Opinion



Surveil -- By Amina Rasul


Bapah, Babuh, what is democracy?




Posted on September 16, 2011


Today, we will end a three-day training workshop on the methodology for conducting a citizen-led assessment of the State of Local Democracy (SoLD) in ARMM.

The Philippine Center for Islam and Democracy has joined forces with the National College for Public Administration and Governance (NCPAG) and the International Institute of Democracy and Electoral Assistance (IDEA) to implement the SoLD assessment for ARMM. Our friends from IDEA, Keboitse Machanga and Melida Jimenez, flew from their HQ in Stockholm to help with the orientation and training of the project team.

What are our expectations with the SoLD? There is a raging debate about the compatibility of Islam and democracy. An informal survey we conducted with our Muslim religious scholars (Ulama) showed that only a third thought that Islam is compatible with democracy, while the majority did not believe in the separation of church and state. Muslim democracy advocates argue that democratic ideals are deeply rooted in the Islamic principles of adl (justice), shura (consultation) and ijma (consensus).

IDEA has assisted local teams to conduct the SoLD in Egypt, Morocco, Jordan, and Yemen. The SOLD methodology, utilized by local democracy advocates years before the Arab Spring burst forth, provided the local project teams with the capacity to explore the views of individuals about representative and participatory democratic mechanisms. Guess what they found out: Arabs and Muslims want democracy.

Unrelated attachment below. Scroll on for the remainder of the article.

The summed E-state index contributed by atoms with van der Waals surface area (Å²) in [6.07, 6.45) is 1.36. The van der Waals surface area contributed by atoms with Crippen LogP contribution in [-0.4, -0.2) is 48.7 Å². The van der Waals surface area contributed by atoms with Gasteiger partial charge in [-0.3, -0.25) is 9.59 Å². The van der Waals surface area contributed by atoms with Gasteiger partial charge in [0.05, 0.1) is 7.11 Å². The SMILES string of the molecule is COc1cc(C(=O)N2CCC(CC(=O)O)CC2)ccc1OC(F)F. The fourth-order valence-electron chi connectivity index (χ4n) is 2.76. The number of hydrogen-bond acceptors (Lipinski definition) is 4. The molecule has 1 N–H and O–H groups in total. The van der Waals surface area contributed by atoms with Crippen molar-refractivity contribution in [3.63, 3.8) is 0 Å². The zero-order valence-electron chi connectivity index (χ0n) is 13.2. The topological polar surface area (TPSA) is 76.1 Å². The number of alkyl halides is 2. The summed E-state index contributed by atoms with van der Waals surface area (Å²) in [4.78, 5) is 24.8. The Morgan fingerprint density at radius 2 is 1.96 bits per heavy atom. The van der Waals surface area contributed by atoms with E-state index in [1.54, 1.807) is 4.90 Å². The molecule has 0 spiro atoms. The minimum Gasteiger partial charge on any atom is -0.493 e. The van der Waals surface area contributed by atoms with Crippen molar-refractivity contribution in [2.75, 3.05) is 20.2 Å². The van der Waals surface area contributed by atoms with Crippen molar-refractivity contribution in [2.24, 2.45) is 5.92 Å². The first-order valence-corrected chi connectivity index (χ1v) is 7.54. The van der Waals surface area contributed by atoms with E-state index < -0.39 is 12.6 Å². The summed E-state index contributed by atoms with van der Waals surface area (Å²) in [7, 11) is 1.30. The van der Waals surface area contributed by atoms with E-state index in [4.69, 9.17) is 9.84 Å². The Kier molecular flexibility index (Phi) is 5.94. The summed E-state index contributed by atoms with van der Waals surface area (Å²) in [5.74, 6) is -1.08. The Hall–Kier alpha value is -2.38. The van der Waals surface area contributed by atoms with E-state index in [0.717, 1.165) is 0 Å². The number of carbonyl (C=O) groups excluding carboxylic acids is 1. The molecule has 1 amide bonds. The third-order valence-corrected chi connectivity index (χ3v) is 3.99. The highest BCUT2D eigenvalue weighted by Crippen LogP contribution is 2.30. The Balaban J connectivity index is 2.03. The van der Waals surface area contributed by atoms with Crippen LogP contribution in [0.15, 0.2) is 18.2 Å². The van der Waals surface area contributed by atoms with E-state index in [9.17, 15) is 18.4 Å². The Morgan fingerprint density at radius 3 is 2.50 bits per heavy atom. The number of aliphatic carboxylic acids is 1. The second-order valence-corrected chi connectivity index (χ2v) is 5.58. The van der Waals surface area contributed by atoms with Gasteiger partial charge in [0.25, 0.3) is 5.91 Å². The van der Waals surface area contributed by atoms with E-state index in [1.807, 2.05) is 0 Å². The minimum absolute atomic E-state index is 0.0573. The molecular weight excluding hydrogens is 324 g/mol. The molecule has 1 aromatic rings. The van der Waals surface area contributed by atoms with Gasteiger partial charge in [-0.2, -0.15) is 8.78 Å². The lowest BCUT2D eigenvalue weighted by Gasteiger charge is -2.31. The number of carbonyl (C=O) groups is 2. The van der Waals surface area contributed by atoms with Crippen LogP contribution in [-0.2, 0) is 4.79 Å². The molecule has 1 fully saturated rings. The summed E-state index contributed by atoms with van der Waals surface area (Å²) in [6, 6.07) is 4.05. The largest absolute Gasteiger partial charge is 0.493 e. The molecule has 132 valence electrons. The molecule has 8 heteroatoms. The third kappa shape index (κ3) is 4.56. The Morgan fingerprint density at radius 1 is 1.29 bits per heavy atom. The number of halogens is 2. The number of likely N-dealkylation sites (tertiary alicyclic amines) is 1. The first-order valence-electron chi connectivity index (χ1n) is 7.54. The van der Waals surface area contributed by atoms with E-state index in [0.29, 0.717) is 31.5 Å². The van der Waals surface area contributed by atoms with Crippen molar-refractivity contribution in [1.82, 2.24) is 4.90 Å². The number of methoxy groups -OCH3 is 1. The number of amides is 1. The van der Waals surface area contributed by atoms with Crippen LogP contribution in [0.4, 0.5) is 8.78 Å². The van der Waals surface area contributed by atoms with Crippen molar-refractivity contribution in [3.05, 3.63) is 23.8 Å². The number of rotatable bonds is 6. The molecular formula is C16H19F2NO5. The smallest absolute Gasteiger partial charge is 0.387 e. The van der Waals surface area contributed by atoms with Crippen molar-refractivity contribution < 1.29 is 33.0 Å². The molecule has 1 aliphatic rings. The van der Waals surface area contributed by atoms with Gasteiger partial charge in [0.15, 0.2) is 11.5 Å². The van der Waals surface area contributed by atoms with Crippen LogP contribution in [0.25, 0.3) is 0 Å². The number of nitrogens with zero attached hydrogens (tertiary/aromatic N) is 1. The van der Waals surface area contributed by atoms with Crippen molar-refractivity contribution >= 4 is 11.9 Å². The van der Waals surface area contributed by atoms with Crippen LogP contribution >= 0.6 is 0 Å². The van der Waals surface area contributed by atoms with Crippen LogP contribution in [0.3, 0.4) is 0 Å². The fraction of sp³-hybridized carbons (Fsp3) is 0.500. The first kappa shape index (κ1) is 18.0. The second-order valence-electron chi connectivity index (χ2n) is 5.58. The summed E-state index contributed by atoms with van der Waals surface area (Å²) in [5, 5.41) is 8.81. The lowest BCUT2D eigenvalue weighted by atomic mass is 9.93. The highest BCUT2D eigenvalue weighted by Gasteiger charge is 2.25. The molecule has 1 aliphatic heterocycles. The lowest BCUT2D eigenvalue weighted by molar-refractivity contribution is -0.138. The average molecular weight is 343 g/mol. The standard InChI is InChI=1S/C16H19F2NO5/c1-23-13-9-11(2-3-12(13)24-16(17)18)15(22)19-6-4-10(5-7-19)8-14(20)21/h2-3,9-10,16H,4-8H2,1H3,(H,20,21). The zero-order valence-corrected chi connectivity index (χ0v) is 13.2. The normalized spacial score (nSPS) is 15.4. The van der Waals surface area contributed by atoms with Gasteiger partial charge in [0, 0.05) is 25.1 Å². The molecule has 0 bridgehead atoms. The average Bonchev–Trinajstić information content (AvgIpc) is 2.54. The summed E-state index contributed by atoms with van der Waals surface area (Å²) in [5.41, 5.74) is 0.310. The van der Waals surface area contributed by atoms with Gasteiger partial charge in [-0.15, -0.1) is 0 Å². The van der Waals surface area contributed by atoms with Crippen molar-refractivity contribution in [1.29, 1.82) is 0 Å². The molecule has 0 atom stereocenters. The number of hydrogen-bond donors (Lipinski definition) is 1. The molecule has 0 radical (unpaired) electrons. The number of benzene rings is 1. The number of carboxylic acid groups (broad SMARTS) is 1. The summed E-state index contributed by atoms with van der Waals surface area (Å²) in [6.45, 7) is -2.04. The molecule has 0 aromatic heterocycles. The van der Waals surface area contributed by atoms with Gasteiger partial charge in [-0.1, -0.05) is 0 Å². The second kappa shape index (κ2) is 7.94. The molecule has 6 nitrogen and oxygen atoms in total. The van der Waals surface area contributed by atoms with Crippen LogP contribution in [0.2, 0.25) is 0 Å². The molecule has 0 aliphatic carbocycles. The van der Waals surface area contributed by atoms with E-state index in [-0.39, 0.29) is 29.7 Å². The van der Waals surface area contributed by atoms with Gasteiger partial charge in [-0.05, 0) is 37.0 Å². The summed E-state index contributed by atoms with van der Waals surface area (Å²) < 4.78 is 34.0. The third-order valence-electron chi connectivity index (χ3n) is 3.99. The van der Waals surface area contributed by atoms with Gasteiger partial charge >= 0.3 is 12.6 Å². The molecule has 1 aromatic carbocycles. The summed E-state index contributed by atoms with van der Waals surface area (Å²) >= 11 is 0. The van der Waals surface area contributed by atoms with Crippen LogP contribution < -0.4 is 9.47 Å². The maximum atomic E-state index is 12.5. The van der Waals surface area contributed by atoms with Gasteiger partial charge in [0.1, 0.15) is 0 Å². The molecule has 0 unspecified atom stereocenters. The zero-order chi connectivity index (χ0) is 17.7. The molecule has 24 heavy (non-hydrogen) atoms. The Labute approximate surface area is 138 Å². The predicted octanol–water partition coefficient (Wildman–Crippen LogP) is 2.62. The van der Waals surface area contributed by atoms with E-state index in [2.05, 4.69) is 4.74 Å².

Some of their findings: In Egypt, civil society organizations were growing but largely concentrated in the capital and a few large cities. Perhaps this is why the people power revolution blazed quickly in the major cities but just smoldered in the remote towns.

In Morocco, they found out (surprise, surprise!) that citizens did not really trust political parties and that young people, women, illiterate citizens and immigrants were marginalized.

Sounds familiar?

The more I became acquainted with the researches and initiatives of International IDEA on democracy in Muslim countries, the more I became convinced that a State of Local Democracy assessment was sorely needed for the ARMM.

Coincidentally, as we at PCID prepared our proposal to do the SoLD for ARMM, reform-oriented Muslim civil society organizations started lobbying Congress to pass legislation to postpone the ARMM elections (scheduled last month) and to support a reform agenda for the regional government instead of spending almost 2 billion pesos for the conduct of the elections. These lobbyists maintained that the electoral process was so corrupted that no one would win who did not have guns, goons and gold.

Proclaiming that the experiment on autonomy in the ARMM had failed, President Benigno “Noynoy” Aquino III supported the postponement of the August elections. During his 2nd State of the Nation Address or SONA, he asked Congress to synchronize the regional elections with the national elections and allow him to appoint interim officials who would implement a reform agenda in the region. However, opposition grew as critics argued that the postponement of the ARMM election violates “the right of the people to give their consent to the people who govern them; a right that is a fundamental tenet of democracy,” noting that the regional elections had been postponed eight times in the past.

As we started organizing for the SoLD, Republic Act 10153 was passed synchronizing the elections of the Autonomous Region in Muslim Mindanao (ARMM) with the 2013 midterm polls. Supporters of postponement have argued that the regional government must be reformed now, while there is an opportunity to do so. RA 10153 was to provide a 21-month window of opportunity for reform.